“Science can play a critical role in decision-making and implementation of important policies. Effective communication of the research outcomes is imperative to ensure that misinterpretation of conclusions is avoided.”
These are the words of Dr Abbie Trewin, a Royal Society University Research Fellow at the Department of Chemistry, The University of Liverpool and participant in last year’s Pairing Scheme – which pairs a scientist with either an MP or civil servant, organised and supported by the Royal Society.
She explains why she signed up: “Often cultural differences between people working in different fields can be a barrier. This scheme is an opportunity to spend time in a different working environment allowing both the MP or Civil servant and the Scientist a chance to experience a different perspective. I would like to understand the issues surrounding the decision-making processes that lie behind the governmental policies, and, in the process, allows an understanding of an academic life for an MP or Civil servant.”
The scheme aims to help MPs and civil servants establish longstanding links with practising research scientists and to help research scientists understand political decision making and its associated pressures.
Abbie was paired with Andrew Miller MP, Chair of the House of Commons Science & Technology Select Committee. He is a long-term participant in the scheme, having taken part regularly since 2004. Abbie kept a diary of her ‘Week in Westminster’ and some of the observations she made along the way:
“Managed to get into the Public gallery in the House of Commons to watch the debate on the Justice Bill. Fascinating to see the rowdy, boisterous nature of the debate. Debating is a skill that most people never learn, which is a shame, as I think it is actually quite important to be able to support your viewpoint within a discussion. Anyway, got to see the Division and subsequent vote. Saw all the big names, for example, Gordon Brown, Jack Straw, Ken Clarke (obviously), and David Blunkett (with his dog!).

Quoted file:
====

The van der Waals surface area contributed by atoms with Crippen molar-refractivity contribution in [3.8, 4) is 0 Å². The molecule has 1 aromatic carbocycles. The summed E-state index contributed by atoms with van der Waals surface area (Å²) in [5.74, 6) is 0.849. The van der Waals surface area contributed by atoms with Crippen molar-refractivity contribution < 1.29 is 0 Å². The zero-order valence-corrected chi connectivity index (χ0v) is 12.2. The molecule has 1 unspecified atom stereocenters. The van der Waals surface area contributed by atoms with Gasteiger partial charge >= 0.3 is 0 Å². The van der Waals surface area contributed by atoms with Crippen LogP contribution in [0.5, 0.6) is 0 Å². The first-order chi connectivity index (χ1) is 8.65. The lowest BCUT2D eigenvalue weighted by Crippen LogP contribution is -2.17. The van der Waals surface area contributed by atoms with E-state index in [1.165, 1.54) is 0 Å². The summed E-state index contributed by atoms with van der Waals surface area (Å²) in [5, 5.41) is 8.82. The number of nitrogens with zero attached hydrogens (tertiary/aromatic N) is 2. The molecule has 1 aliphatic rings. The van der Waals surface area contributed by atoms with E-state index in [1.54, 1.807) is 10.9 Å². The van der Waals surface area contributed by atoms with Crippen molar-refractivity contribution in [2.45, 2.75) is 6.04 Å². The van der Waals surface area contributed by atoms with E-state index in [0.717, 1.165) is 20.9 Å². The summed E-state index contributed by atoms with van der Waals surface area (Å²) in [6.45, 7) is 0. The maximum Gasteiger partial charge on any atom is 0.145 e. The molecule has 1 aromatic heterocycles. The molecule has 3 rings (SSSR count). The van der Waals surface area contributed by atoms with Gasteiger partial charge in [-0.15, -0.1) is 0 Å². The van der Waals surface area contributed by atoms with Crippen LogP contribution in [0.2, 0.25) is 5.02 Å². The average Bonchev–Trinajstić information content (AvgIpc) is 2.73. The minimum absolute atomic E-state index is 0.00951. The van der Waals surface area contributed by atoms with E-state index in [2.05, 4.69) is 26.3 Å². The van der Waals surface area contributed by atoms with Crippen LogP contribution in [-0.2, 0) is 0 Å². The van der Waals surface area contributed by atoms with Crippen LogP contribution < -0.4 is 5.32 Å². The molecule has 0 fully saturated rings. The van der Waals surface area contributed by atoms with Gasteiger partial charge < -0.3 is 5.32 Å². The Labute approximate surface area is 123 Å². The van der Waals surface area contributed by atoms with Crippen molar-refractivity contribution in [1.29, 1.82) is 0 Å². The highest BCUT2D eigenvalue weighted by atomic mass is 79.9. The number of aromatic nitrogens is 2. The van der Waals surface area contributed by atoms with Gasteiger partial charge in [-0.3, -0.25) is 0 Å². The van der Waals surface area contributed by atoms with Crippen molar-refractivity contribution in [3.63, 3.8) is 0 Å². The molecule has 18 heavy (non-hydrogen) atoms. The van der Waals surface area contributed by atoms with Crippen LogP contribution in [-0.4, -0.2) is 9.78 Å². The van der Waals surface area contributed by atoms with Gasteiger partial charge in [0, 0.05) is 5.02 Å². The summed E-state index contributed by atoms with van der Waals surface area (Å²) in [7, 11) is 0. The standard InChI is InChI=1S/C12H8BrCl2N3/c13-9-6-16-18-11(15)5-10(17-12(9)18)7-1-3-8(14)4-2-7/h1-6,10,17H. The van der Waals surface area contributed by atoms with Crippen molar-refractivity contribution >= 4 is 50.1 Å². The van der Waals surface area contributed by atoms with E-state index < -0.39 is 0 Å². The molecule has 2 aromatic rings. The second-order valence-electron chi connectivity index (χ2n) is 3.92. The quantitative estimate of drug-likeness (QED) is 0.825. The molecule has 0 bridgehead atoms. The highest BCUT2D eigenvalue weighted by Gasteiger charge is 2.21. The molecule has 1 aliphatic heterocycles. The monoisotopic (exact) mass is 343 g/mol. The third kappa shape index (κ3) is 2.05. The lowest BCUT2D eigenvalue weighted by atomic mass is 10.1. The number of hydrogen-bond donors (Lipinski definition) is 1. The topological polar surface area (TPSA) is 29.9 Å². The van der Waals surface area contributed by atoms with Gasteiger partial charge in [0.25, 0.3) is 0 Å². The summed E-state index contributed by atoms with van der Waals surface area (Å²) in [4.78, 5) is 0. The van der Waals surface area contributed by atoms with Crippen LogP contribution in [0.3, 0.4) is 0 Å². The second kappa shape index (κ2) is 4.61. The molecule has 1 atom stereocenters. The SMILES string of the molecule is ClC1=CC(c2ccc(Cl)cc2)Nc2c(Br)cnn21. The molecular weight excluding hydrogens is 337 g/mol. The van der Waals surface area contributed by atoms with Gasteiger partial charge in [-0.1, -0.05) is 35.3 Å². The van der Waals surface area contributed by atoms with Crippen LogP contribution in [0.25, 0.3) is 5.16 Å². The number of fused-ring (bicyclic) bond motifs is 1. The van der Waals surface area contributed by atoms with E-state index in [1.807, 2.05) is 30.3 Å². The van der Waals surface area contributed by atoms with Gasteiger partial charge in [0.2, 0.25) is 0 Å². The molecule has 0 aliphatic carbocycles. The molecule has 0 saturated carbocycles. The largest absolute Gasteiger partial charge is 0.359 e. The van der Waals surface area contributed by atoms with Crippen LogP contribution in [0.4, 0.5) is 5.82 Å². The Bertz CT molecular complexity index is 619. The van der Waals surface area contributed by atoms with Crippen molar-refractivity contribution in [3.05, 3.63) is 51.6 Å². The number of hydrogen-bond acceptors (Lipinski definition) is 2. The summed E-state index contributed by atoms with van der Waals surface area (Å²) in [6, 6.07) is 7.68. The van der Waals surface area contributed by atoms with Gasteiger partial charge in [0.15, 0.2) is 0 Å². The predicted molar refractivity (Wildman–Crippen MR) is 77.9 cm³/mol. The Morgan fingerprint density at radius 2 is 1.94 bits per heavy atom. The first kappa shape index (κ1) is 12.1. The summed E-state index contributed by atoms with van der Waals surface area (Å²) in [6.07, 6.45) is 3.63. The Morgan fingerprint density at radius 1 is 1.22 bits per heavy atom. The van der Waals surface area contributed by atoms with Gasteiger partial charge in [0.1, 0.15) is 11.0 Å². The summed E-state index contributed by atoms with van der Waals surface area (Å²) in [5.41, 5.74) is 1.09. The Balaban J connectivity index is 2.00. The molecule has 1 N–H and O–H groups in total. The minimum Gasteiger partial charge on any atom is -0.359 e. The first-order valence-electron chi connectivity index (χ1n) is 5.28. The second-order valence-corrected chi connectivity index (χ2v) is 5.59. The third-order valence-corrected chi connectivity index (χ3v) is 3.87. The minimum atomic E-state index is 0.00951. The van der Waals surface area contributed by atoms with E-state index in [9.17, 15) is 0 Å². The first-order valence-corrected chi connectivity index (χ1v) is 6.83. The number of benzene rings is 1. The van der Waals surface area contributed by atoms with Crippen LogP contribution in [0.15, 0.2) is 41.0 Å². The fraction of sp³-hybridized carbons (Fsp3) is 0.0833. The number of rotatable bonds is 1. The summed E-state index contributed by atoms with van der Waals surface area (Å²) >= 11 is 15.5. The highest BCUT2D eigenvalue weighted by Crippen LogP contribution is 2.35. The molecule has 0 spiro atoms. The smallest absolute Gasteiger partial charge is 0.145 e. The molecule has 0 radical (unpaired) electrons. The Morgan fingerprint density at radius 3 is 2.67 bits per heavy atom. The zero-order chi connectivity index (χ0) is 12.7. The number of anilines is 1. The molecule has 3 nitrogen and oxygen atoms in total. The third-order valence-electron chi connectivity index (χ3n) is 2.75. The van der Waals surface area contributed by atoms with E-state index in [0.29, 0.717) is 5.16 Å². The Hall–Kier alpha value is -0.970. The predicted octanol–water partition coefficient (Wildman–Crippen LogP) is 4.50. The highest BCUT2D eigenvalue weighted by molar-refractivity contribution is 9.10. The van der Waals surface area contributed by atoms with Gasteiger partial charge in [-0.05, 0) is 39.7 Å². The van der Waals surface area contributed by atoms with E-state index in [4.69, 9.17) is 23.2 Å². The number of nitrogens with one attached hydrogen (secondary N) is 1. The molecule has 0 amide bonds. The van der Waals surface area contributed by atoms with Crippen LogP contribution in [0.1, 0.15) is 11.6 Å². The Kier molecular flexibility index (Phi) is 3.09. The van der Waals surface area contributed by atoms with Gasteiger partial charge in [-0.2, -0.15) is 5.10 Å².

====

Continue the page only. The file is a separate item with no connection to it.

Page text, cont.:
I watched the procession of the Serjeant (not a spelling mistake!) at arms, the Speaker of the House, and the famous Mace. Very funny when the police cry out “hats off strangers” – which I presume means the public (known as strangers) must remove their hats to show respect to the Speaker. Prime Ministers Question time (PMQs) was an amazing experience. We were sat relatively near the front in the Public Gallery. I could see both sides of the house and the buzz in the gallery when the politicians started filing into the House was electrifying. All I can say about it was how theatrical it was, with both sides combating to score points and get the best sound bites. I’m not sure it’s the best way to conduct serious business but as a piece of theatre it was spectacular!”